In Idle Theory, idle time is time when people can do as they like. And one thing a lot of people like doing these days is playing video games. Sometimes they’ll play them compulsively all day (I’ve done this myself).
So I thought this morning that if video games kept a record of when they were being played, they could provide a pretty accurate measure of idleness. So a teenage boy who plays some video game all day, except for a couple of snack breaks and a night’s sleep, might have a daily idleness profile, as recorded by his video game, that looked a bit like this (right), showing an approximate 50% idleness:
It wouldn’t matter how well he was playing the game. It would only matter that he was playing it, by for example moving a mouse or entering keystrokes. The game would be regarded as having stopped being played if there had been no mouse movements or keystrokes after some timeout interval.
It wouldn’t matter what the game was. It could be a shoot-em-up game like Doom. Or a chess game. Or a card game. It could also be be an application that allowed art or music or writing to be generated. It could be a chat room. The main thing would be that the player would need to be making some sort of steady input into the game, with keystrokes or mouse movements or whatever.
So now we’ve got something that, assuming someone is always playing some game or other in their idle time, directly measures idleness.
I then started thinking about what would happen to the teenage boy’s idleness if he got a bad case of ‘flu and was admitted to hospital for a week or two. I’m also supposing that his video games accompany him to the hospital on a mobile phone he always carries with him.
It seemed reasonable to suppose that, as he started coming down with ‘flu, he’d gradually become less able to keep playing the game. His keystrokes and mouse movements would become increasingly intermittent. Eventually, he stop playing the game altogether, and would lie comatose in bed. At this point he’s admitted to hospital, and given some regime of drugs. After a few days he begins to recover, and starts sitting up in his hospital bed, and playing his video game a bit again. As he recuperates, he plays the game more and more intensively. Finally he’s released from the hospital, and goes back home to spend all day playing video games. So his idleness profile over the 2 week period from when he came down with ‘flu to leaving hospital would look something like this:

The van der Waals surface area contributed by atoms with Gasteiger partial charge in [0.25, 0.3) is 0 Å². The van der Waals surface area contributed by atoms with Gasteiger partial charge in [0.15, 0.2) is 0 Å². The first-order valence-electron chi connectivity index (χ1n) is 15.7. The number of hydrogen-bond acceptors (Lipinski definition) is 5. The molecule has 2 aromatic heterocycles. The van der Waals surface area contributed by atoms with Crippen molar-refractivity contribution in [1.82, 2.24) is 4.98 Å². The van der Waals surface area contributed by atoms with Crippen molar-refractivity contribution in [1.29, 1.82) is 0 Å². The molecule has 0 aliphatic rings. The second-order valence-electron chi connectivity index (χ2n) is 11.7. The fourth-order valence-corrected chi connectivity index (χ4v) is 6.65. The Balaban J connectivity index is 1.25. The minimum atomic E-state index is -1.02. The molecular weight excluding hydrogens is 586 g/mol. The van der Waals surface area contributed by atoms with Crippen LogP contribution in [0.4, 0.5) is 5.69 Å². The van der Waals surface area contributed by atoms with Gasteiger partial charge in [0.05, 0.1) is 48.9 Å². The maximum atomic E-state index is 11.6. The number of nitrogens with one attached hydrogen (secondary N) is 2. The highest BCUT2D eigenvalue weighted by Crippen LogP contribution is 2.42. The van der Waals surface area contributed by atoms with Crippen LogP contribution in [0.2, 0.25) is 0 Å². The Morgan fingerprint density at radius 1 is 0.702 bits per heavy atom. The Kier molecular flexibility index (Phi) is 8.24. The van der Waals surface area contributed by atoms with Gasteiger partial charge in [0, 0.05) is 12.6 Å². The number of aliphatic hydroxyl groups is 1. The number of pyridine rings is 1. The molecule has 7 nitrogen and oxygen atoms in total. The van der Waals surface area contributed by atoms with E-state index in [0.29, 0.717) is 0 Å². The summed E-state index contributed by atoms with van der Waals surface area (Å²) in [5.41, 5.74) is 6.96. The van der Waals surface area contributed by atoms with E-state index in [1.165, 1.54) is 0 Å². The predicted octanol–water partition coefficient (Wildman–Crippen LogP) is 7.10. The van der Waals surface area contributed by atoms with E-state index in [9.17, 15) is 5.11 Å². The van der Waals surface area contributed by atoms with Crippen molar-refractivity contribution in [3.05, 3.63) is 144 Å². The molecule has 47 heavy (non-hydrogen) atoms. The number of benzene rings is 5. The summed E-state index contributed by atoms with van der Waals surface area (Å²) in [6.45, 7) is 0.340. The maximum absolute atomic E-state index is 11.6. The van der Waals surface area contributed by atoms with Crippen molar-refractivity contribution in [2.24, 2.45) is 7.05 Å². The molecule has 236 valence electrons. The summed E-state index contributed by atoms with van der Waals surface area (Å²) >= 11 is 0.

Now what if all the patients in the hospital had similar video games they could play. Wouldn’t that provide some very interesting feedback for doctors and nurses treating the patients, in addition to their temperature, blood sugar levels, etc? When doctors came round to see patients, they could bring up their patients’ idleness profiles, and see how they’d been doing. They could see their condition when they arrived, and their rate of recovery. They could maybe see when they could be released. And they’d see any relapses as well.
And couldn’t the video games also measure psychological capabilities, like IQ and linguistic skill and facial recognition? Wouldn’t that be useful in mental institutions?
Instead of just lying in bed, or sitting in chairs, a multiplicity of patient electronic pastimes could provide doctors and nurses with a wealth of information about their patients. They might even generate alarms: “He’s stopped playing chess!!!” And also it would make hospital stays much more enjoyable for patients. And might actually stimulate them mentally and physically towards recovery.
And what if one of the ‘games’ that the patients could ‘play’ was to smoke WiFi-enabled e-cigarettes which could record the frequency of their use just like the teenage boy’s video game, and produce exactly the same idleness profiles as above? Wouldn’t the e-cigarettes be a valuable diagnostic tool for doctors and nurses? Wouldn’t they want their patients to be able to use idleness-measuring e-cigarettes? Wouldn’t they encourage people to use them? In fact, wouldn’t the hospital equip itself with its own special diagnostic e-cigarettes, which would not only measure patient idleness, but also mouth temperature, and saliva pH, and finger pressure (if the e-cig needs finger activation).
For unlike games like chess or poker or Doom, e-cigarettes require something to be held in the hand and put in the mouth. And that’s ideal for measuring mouth temperature, saliva acidity, hand tremor, muscle strength. And if they’re used regularly throughout the day they could provide profiles not just of idleness, but a whole host of other physical measures – including quite possibly pulse rate and blood pressure and lung function. They’d act rather like aircraft black boxes, capturing a record of events as they happened.
The same applies with cigarettes, of course. They also are held in the hand, and placed in the mouth. But in order to facilitate measurements of multiple physical variables, they’d require to be smoked using cigarette holders in which multiple sensors were embedded. Having people smoking e-cigarettes or cigarettes or pipes as frequently as possible would become integral to good hospital practice. Patients would be encouraged to smoke. Every variety of tobacco product would be available, at discount prices.
And if children with ‘flu didn’t have any video games they liked playing, they could be taught to smoke by nurses, while recuperating in bed.
Wouldn’t that be the most colossal defeat for Tobacco Control?